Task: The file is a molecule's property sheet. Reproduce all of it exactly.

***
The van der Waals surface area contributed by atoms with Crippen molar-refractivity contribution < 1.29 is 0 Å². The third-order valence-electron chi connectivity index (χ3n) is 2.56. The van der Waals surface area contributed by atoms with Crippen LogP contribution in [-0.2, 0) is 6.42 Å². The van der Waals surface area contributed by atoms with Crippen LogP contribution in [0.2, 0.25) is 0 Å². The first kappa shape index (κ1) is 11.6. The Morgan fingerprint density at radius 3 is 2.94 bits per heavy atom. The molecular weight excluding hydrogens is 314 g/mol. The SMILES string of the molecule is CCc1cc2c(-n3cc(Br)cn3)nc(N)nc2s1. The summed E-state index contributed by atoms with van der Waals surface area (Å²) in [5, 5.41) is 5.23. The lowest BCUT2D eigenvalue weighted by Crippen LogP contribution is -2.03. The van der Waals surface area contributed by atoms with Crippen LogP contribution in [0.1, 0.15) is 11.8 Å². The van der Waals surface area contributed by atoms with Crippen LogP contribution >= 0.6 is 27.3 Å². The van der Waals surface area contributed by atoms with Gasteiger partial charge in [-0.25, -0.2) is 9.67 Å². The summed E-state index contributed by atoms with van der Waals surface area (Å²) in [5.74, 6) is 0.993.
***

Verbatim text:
The van der Waals surface area contributed by atoms with Crippen molar-refractivity contribution < 1.29 is 0 Å². The third-order valence-electron chi connectivity index (χ3n) is 2.56. The van der Waals surface area contributed by atoms with Crippen LogP contribution in [-0.2, 0) is 6.42 Å². The van der Waals surface area contributed by atoms with Crippen LogP contribution in [0.2, 0.25) is 0 Å². The first kappa shape index (κ1) is 11.6. The Morgan fingerprint density at radius 3 is 2.94 bits per heavy atom. The molecular weight excluding hydrogens is 314 g/mol. The SMILES string of the molecule is CCc1cc2c(-n3cc(Br)cn3)nc(N)nc2s1. The summed E-state index contributed by atoms with van der Waals surface area (Å²) in [5, 5.41) is 5.23. The lowest BCUT2D eigenvalue weighted by Crippen LogP contribution is -2.03. The van der Waals surface area contributed by atoms with Crippen LogP contribution in [0.1, 0.15) is 11.8 Å². The van der Waals surface area contributed by atoms with Crippen LogP contribution >= 0.6 is 27.3 Å². The van der Waals surface area contributed by atoms with Gasteiger partial charge in [-0.25, -0.2) is 9.67 Å². The summed E-state index contributed by atoms with van der Waals surface area (Å²) in [5.74, 6) is 0.993.